photo by Timothy A. Clary / AFP / Getty Images

by Jedidah Taylor, Managing Editor

In 2014, Apple settled a case regarding a class of private e-book consumers alongside 33 attorney generals who argued that Apple’s e-books were a conspired push toward artificially high prices, since other online retailers tend to sell the books for discounted prices. Partners affiliated with Apple paid out $133 million in damages. Apple, who was bound to settlement, filed for an appeal but was denied by higher courts, so today the decision of charging Apple with $400 million is left up to lower level courts.

Apple has no comment, and they’re in their right minds not to. Not because they are in the wrong for the outrageous prices, but because we the consumers have gently loaded, locked, and secured Apple the power to do so. More and more, I see Apple’s name in places where it doesn’t belong, and more and more people are bluntly buying products just because they’re “Apple.”

Consumer taste buying the “it” brand is nothing new or nothing to be cautious about for the greater part. Everyday I can overhear teens getting onto one another about the type of phones they have, and only two options exist: iPhone or Android. In most cases, iPhone users always feel superior; it doesn’t matter if the iPhone is an outdated iPhone 4s and the Android is a modern, top-of-the-line Samsung Galaxy S6. The iPhone user will throw out a broke joke or two, a no emoji joke, and a not-so quality camera joke when in reality the evidence points to the opposite. Coming from a non-bias owner of both “team iPhone” and “team Androids,” the consumer is too trusting of the sleek eye catching design behind the brand name rather than the quality behind brand.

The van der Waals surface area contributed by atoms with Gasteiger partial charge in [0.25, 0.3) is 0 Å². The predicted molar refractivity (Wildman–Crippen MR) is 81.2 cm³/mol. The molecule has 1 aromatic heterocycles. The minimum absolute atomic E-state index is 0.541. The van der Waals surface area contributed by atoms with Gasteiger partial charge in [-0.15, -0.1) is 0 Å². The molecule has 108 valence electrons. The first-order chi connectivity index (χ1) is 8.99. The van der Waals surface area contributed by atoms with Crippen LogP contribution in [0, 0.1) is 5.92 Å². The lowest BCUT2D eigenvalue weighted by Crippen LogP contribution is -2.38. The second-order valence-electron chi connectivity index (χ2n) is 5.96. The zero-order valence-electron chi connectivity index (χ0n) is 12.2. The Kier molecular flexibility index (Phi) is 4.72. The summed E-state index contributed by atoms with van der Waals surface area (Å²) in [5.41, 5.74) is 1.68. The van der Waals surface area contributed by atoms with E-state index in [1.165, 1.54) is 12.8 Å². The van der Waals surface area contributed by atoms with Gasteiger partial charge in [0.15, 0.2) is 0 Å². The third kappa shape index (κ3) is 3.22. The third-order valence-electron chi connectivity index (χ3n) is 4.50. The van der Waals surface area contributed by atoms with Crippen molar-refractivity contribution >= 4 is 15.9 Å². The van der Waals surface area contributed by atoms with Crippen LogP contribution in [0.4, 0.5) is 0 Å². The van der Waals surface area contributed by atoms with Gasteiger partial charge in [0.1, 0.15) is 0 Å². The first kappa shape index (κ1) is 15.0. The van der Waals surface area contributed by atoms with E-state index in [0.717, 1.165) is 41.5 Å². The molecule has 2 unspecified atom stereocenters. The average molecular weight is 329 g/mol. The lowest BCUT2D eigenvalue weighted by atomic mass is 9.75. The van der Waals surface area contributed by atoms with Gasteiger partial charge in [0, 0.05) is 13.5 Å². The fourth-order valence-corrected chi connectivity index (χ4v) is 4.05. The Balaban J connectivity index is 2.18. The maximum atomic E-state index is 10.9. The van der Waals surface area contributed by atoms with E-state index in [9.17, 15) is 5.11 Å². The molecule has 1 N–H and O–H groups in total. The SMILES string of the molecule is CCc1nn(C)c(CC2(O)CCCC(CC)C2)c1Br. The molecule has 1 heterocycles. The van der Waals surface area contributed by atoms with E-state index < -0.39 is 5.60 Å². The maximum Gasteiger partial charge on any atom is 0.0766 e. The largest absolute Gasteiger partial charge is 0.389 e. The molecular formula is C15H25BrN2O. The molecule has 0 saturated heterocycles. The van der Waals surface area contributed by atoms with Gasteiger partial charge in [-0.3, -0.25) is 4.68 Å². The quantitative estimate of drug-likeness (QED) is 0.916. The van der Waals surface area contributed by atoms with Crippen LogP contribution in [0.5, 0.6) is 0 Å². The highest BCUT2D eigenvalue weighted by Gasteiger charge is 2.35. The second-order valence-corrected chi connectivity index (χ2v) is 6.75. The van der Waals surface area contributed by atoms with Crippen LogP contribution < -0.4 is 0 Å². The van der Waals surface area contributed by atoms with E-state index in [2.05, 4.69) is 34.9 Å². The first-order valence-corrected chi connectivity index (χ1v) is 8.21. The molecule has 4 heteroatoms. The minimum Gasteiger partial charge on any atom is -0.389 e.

Where this trend evolves into a more worrisome fad is when you see the brand crossing into new market domains. Currently, looking on the hunt for a new pair of headphones, I hit the online market for Beats by Dre, another well known and trendy brand. Low and behold, much to my surprise, Beats by Dre has been acquired by Apple. In other words, I was no longer shopping for Beats by Dre but Beats by Apple. Can you blame Dr. Dre? No, because what attracts consumers more than a big trendy brand? A bigger, trendier brand.

And you can bet your nickels that with the new corporate parent, Beats will attract a whole new legion of consumers that never knew about Beats but loves the Apple name. That new demand will increase the supply, and with that increase of supply will be an increase of… price. Maybe even those “artificially high prices” that appeared when Apple smuggled it’s way into the world of e-books.

To get down the grit of things, we the consumers need to stop settling for the popular choice and start exploring our options. We need to stop encouraging monopolistic, competition hungry corporations that see no wrong in taking advantage of our consumer loyalty, and who argue no technical violation of antitrust “laws.” We need begin feeding our fresh, eager to please innovators. When will consumers say enough is a enough?